Restaurant Nathan Outlaw tops the Good Food Guide 2019

The  Staff Canteen

The Staff Canteen

Editor 6th September 2018

The restaurant awarded the top spot in The Good Food Guide for the second year running is Restaurant Nathan Outlaw in Cornwall, achieving a perfect cooking score of ten for the third year in a row.

The Port Isaac seafood restaurant has been crowned number one thanks to Nathan’s ‘confident cooking’ and ‘knack for deploying first-rate seafood to its ultimate advantage’. 

Nathan Outlaw says the news is 'just mind-blowing' and he is 'grateful to each one of his fantastic team for their commitment and hard work'.

The Good Food Guide 2019 by Waitrose & Partners Editors' Awards

Chef of the Year has been awarded to Gareth Ward at his restaurant Ynyshir in Powys, which has climbed seven places (in the Top 50) since last year, from twelfth place to fifth. He’s commended in the Guide, with Elizabeth Carter saying: "I was as impressed by the sheer enthusiasm and skill as by the fiercely seasonal Welsh produce which Gareth Ward’s industrious kitchen bakes, pickles, ferments, cures and bottles. He delivers flavour in small punchy bites. Eighteen courses later, I predict you’ll be in complete agreement that this is one of our most brilliant, innovative chefs."

047 Gareth Ward (21 01 17).jpg.640x480 q80
Gareth Ward

Chef to Watch has been named as Alex Bond from Alchemilla in Nottingham. His artistry and skill creating delicious plant-based food captured the attention of inspectors. The Guide recognises that Alex, a protégé of Sat Bains, ‘is demonstrating enormous skill every day at Alchemilla’ with the chef ‘showing glimpses of magic from a restaurant gathering momentum’.

Restaurant of the Year goes to A. Wong in Victoria, London, a ‘game changing Chinese restaurant’ with dishes and flavours that have ‘redefined the notion of Chinese cooking in London... with a revelatory menu that’s an intelligent selection from different regions’.

Best New Entry, UK is The Moorcock in Sowerby Bridge, West Yorkshire, with a cooking score of 5. The traditional-looking country pub is located at the top of 250 acres of moorland and features its own organic kitchen garden, demonstrating ‘a masterclass in the new British cuisine with the focus on brilliant seasonal ingredients and in-vogue preservation techniques’.

Best New Entry, London is Tom Brown's Cornerstone in Hackney Wick, London. The seafood-focused venture is celebrated by the Guide as a ‘smash hit that is seriously on-the-up’.

Tom Brown
Tom Brown, Cornerstone

Best for Sustainability Angela’s in Margate, Kent. The restaurant’s formula of ‘impeccable sourcing, minimised waste and pared-back cooking has proved a triumph’. The kitchen team works with the local community to reduce the amount of waste they produce that might otherwise end up in landfill. 

He said: "My aim has always been to offer customers food cooked simply but with subtle layers of flavour and to make a visit to Restaurant Nathan Outlaw an experience to remember, for not only the food, but also for the professional and welcoming hospitality our Front of House team provide. 

"Restaurant Nathan Outlaw embodies everything I’d want in a restaurant as a customer, and it seems that other people like it that way too!"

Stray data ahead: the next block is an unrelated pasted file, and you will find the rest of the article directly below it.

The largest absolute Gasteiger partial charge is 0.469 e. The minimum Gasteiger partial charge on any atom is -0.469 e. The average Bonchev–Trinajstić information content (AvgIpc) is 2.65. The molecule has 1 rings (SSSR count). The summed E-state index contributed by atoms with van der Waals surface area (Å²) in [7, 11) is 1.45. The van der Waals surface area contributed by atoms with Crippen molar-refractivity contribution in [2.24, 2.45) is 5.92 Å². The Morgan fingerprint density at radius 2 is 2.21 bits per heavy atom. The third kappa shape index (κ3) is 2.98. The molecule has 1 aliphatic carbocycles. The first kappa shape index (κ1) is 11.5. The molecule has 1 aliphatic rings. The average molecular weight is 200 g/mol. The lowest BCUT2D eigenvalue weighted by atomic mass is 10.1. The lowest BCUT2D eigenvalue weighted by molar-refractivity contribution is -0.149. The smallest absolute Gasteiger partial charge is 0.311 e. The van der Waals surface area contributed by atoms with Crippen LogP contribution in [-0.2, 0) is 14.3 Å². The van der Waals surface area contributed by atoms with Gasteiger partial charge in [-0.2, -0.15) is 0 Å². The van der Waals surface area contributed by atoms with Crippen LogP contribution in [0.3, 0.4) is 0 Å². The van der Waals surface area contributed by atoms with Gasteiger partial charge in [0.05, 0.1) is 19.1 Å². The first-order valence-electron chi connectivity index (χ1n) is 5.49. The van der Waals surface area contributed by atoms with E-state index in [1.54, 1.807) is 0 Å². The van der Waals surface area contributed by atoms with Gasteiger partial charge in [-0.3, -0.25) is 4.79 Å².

Clare Smyth's restaurant Core is the Guide's highest ever new entry. She appears in the top 10 at No.3 and receives a perfect cooking score of 10, joining Restaurant Nathan Outlaw and Simon Rogan's L'Enclume. Another new entry to the top 10 is Ynyshir in Powys, whose chef Gareth Ward has been given the Editors' Award for Chef of the Year.

Absent from the Guide for two years, Clare, who previously headed the kitchens at Restaurant Gordon Ramsay, is back with a smash hit and said: "We are absolutely blown away by the news. It is wonderful to receive this kind of endorsement from such a well respected and loved guide. It is so good to know that people appreciate what we have all been working so hard for at Core."

Clare Smyth MBE, Michelin Best Female Chef Award, Core by Clare Smyth,
Clare Smyth 

The Top 50 Restaurants in the Good Food Guide 2019 

1 Restaurant Nathan Outlaw, Cornwall (10)
2 L’Enclume, Cumbria (10)
3 Core by Clare Smyth (10) New
4 Restaurant Sat Bains, Notts (9)
5 Ynyshir, Powys (9)
6 Claude Bosi at Bibendum, London (9)
7 Restaurant Gordon Ramsay, London (9)
8 Casamia, Bristol (9)
9 Pollen Street Social, London (9)
10 The Fat Duck, Berkshire (8)
11 Moor Hall, Lancashire (8)
12 Restaurant Andrew Fairlie, Tayside (8)
13 Adam Reid at The French, Manchester (8)
14 Bohemia, Jersey (8)
15 Le Champignon Sauvage, Glos (8)
16 Restaurant Story, London (8)
17 André Garrett at Cliveden, Berkshire (8)
18 The Ledbury, London (8)
19 Fraiche, Merseyside (8)
20 Roganic, London (8) New
21 Midsummer House, Cambridgeshire (8)
22 Alain Ducasse at the Dorchester, London (8)
23 The Peat Inn, Fife (8)
24 Marcus, London (8)
25 Dinner by Heston Blumenthal, London (8)
26 The Kitchin, Edinburgh (7)
27 Forest Side, Cumbria (7)
28 A. Wong, London (7) New
29 Orwells, Oxfordshire (7)
30 Sketch, Lecture Room & Library, London (7)
31 Hedone, London (7)
32 The Ritz, London (7)
33 Castle Terrace, Edinburgh (7)
34 The Three Chimneys, Isle of Skye (7)
35 The Waterside Inn, Berkshire (7)
36 Simon Radley at the Chester Grosvenor, Cheshire (7) New
37 Restaurant James Sommerin, Glamorgan (7)
38 Whatley Manor, The Dining Room, Wiltshire (7)